BSA Camp fee is about $5/scout.

    So, a weekend campout normally costs $27 to $30.

    All expected expenses are figured out by the patrol planning the outing and included as part of the price of the outing that all scouts pay before going. Adults that volunteer their time don't pay anything.

     


  7. Merit badges at troop meetings is not part of the current Scoutmaster training.

     

    Someone may have broadly interpreted MBCounselor Orientation at http://scouting.org/filestore/pdf/18-125.pdf which is a 2010 document:

    "Group instruction and orientation are encouraged where special facilities and expert personnel make this most practical or when Scouts are dependent on a few counselors for assistance. However, this group experience should include individual attention to each candidates projects and his ability to fulfill all requirements."

     

    And http://scouting.org/Training/Adult/Supplemental/MeritBadgeCounselorInstructorsGuide.aspx which says "Group instruction is acceptable, but each Scout must be tested and passed individually."

     

    But, of more importance on that webpage: "The advancement program allows the Scout to move ahead in his own way and at his own pace. Rather than competing against others, he challenges himself to go as far as his ambition will carry him. The rate of advancement depends upon his interest, effort, and ability."


  8. The BSA has embraced Leave No Trace as a core part of its program. As leaders in the BSA, we should also be promoting that outdoor ethic. In order to promote it, we need to understand it.

     

    The reason regulations are put in place is because too many people have not taken it upon themselves to regulate their own activities. Take a look at the few pics on http://boyscouttrail.com/a/ and maybe you'll see why those people tasked with managing public lands sometimes take steps that you don't like.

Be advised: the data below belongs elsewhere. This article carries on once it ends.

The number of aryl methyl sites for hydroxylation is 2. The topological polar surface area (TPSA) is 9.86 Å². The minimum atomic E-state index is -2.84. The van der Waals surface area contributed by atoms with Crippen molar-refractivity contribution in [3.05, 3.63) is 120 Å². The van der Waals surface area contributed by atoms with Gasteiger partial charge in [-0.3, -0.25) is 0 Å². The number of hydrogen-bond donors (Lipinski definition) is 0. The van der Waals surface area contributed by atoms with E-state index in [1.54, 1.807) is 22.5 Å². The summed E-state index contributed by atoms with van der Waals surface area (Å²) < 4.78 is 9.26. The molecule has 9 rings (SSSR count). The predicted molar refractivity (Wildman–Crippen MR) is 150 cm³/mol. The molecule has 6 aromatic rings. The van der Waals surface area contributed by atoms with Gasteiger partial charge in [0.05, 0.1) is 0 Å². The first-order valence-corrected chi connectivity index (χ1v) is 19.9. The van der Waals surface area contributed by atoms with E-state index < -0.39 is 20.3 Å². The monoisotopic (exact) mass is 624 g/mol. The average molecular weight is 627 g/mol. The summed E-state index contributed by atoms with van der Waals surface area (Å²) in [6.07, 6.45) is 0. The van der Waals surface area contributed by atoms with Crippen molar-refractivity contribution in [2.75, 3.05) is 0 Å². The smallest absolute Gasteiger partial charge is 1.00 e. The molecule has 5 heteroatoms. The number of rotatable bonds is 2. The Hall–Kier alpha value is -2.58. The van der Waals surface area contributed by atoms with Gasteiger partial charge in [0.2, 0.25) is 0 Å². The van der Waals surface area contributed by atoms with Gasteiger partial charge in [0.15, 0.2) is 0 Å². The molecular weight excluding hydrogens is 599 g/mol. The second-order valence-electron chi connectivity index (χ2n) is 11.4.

We have other options for gathering after dark - tea candles, flashlights, or just star gazing for a few examples. And, an open campfire does not provide heat to those gathered around it.

     

    Scout On

     


  9. Dean - google * boy scout accident * and you should see that driving accidents are the worst part of scouting. Four in WY, ten in SC, four in AZ, ...

     

    The Traffic Safety merit badge is something I encourage scouts to take, especially just before they start driver's ed.

     

    I set expectations with adults before every campout about being safe while driving. I don't honestly believe it changed anyone's driving habits, but at least they knew.

     

    The Risk Zone IS driver training - http://www.scouting.org/filestore/HealthSafety/pdf/632-006_WB.pdf

    There's a 9-minute video at http://www.scouting.org/scoutsource/HealthandSafety/Video.aspx - the first 3 minutes are about driving. The narrator is the most serious dude I've ever seen. :-)


  10. I would recommend 2-person tents over 1-person, and 4-person for first year scouts.

     

    8 1-person tents have a larger footprint than 4 2-person tents. 1-person tents have a smaller footprint so you can put each one in a smaller, flatter space but, overall, you will consume more space.

    8 1-person tents weigh more than 4 2-person tents so your packs will be heavier.

    8 1-person tents cost more than 4 2-person tents.

    1-person tents tend to be more fragile.

     

    If you have 1-person and 2-person tents, be careful about Billy always being the odd man out and being forced to sleep alone. That's a great way to lose a scouting family. That is part of training the patrol leaders.

     

    A patrol's identity could benefit from 1-person tents, especially if they all bought the same model or if theirs was the only patrol that tented singly. The patrol leader should be trained to set up his campsite so he can manage his patrol.

     

    Before investing in shelters, make sure you know the rules at high adventure bases if you plan to visit Philmont, Northern Tier, or the Summit. Philmont has had a rule that 2-man tents are the largest to be used and tents must have a floor. That rule has not been enforced much from my experience there, but it is in their literature.

     

    ------------------------------